Heat Exhaustion

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Heat exhaustion definition and facts

  • Heat exhaustion is one part of the spectrum of heat-related illnesses that begin with heat cramps, progresses to heat exhaustion, and finally to heat stroke.
  • The body cools itself by sweating and allowing that sweat to evaporate. This requires enough fluid in the body to make sweat, air circulating across the skin, and low enough air humidity to allow that sweat to evaporate.
  • Activity in a hot environment can overwhelm the body's ability to cool itself, causing heat-related symptoms.
  • Symptoms of heat exhaustion include profuse sweating, weakness, nausea, vomiting, headache, lightheadedness, and muscle cramps.
  • Heat exhaustion can progress to heat stroke when the body's temperature regulation fails. The affected individual develops a change in mental status, becomes confused, lethargic and may have a seizure, the skin stops sweating, and the body temperature may exceed 106 F (41 C ). This is a life-threatening condition and emergency medical attention is needed immediately.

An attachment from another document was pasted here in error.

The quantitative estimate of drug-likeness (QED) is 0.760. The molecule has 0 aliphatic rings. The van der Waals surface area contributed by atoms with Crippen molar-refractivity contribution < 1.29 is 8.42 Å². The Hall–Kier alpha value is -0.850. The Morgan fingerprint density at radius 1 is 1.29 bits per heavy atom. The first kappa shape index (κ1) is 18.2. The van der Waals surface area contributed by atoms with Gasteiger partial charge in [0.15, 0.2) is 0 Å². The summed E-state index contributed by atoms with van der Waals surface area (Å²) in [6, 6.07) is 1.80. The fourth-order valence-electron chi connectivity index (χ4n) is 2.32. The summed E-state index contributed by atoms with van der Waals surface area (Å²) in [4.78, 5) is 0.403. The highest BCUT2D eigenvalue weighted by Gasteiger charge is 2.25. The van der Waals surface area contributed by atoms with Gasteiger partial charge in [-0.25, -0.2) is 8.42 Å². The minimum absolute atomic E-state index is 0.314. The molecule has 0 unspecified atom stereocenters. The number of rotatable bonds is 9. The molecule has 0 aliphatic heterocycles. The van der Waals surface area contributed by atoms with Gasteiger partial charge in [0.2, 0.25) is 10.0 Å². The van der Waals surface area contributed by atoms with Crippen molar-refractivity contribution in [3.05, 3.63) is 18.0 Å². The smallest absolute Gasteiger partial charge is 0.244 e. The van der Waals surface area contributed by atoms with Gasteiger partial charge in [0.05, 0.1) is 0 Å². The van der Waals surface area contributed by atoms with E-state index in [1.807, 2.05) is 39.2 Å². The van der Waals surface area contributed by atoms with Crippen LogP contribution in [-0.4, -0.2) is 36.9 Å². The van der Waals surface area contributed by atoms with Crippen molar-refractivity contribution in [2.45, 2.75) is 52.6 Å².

• Treatment for heat exhaustion includes recognizing the symptoms, stopping the activity, and moving to a cooler environment. Rehydration with water or a sports drink is the cornerstone of treatment for heat exhaustion. If nausea or vomiting prevents the affected individual from drinking enough water, intravenous fluids may be required.
Medically Reviewed by a Doctor on 7/16/2014

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Dehydration due to heat exhaustion

6 Ways to Prevent Heat Exhaustion

Heat exhaustion is a heat-related illness that occurs when you are exposed to high temperatures and you sweat excessively. This causes dehydration due to loss of water and salt.

Signs and symptoms of heat exhaustion include profuse sweating, dizziness, weakness, headache, nausea, vomiting, muscle cramps, or dark-colored urine (a sign of dehydration).